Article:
For the better part of college I was deeply, madly head-over-heels for my best friend, who is gay.
Just my luck, right? Finally, I meet a man (let’s call him J) indifferent to the (in)frequency of my leg-shaving and who also shares my affinity for Taylor Swift, and he happens to be interested only in men. Sure, an old-lady hair or two have been known to sprout from my chin on occasion, but that is about as close as I’ll ever get to being attractive to a gay male. (That said, I’ll probably never be attractive to any human being after that confession.)
When you love someone who doesn’t love you back it — well, sucks. But loving someone who can’t love you back — not in a million years, not even if you could bend the laws of nature — is something else entirely.
My friend and I met in college and immediately hit it off. As someone who had trouble making connections in high school, this was what I was waiting for – I had found my people, my person – and I would do anything to keep it. In the dining hall J mentioned I would look good with a tattoo, so a few days later I found myself under a needle, ink being threaded through my skin. For the next two years we lived together in a townhouse with a few other roommates and easily developed a comfortable routine, the kind that becomes tradition between close friends.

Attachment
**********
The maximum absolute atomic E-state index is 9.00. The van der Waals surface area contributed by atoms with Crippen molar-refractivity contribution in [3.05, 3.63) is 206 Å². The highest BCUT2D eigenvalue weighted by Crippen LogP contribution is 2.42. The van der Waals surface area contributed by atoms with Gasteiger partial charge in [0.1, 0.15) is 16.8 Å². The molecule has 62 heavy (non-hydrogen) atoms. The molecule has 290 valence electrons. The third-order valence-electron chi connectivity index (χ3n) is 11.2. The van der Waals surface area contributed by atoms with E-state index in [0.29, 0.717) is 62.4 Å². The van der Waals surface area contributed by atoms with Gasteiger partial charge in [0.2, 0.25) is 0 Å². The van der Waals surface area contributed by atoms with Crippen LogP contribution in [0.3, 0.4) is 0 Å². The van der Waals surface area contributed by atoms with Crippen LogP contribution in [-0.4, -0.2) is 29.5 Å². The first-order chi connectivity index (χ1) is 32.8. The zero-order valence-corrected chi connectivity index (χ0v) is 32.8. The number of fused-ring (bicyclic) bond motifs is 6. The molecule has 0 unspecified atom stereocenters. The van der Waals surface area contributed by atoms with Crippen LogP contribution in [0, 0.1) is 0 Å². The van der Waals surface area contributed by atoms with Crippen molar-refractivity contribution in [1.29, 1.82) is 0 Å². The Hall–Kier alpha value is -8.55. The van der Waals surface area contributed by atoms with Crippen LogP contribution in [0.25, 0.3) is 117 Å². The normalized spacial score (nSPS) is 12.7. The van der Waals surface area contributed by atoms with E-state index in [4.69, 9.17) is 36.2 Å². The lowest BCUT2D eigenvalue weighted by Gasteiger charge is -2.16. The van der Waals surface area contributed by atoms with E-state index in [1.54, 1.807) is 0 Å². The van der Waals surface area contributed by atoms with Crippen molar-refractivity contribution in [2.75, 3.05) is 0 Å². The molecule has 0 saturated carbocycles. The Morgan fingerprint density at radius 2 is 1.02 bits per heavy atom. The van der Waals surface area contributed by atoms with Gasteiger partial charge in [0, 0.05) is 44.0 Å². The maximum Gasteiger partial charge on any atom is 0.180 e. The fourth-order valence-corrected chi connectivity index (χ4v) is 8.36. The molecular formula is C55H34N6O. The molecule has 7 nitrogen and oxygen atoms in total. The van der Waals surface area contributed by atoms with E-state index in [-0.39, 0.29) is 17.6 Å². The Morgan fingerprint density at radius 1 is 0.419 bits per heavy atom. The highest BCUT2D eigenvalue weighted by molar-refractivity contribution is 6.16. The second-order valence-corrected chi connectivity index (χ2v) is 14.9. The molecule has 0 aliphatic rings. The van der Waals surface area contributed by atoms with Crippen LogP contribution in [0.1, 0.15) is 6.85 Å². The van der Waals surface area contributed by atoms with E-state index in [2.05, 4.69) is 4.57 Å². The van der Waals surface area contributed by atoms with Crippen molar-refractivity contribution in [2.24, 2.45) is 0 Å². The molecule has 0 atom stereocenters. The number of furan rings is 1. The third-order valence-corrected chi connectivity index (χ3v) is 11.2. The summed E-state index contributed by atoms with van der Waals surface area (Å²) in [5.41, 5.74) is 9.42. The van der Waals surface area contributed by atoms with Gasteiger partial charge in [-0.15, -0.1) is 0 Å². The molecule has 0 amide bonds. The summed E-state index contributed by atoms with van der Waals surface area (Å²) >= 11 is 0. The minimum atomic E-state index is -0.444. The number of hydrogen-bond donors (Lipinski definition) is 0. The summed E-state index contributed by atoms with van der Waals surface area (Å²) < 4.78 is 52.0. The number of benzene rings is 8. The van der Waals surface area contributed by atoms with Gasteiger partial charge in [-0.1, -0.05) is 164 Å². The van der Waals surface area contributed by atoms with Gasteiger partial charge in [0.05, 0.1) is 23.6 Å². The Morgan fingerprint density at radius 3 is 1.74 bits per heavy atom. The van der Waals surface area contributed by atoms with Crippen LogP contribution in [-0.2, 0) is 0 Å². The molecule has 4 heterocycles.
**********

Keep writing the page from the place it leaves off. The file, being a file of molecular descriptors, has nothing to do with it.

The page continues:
But I wanted more, I wanted something romantic. So, I dropped understated hints that escalated to the elephant-stomp equivalent of dropping hints. What started as a hand lingering just a little too long on a knee turned into bubbling 3 a.m. confessions at the diner after a night at the campus bar. I put other relationships on hold. I lazily dated other men. They don’t have what we have, I would think to myself.
J did not date others either. At the time, this teeny trinket justified so many of my daydreams, it bolstered the make-believe. Now, it is evidence of an inner turmoil.
Poor me. I was like Jennifer Aniston in that movie Picture Perfect. Even after he came out of the closet I coddled my fragile fantasy and indulged in what-ifs and if-onlys.
And then, like everything else, time returned to its role as all-powerful healer. We worked through it. J snagged himself a cool husband and there is none better-equipped to offer me sharp insight on the innermost thoughts of the enigma that is the male psyche.
There is a certain appeal to the fantasy of being with someone who doesn’t love you back, a concept to which I am no stranger. There was the time I dated an American. Before that there was a married man. Chasing the impossible teeters along the borders of masochism.
And though the tide may be way out, the bulge will always return to shore.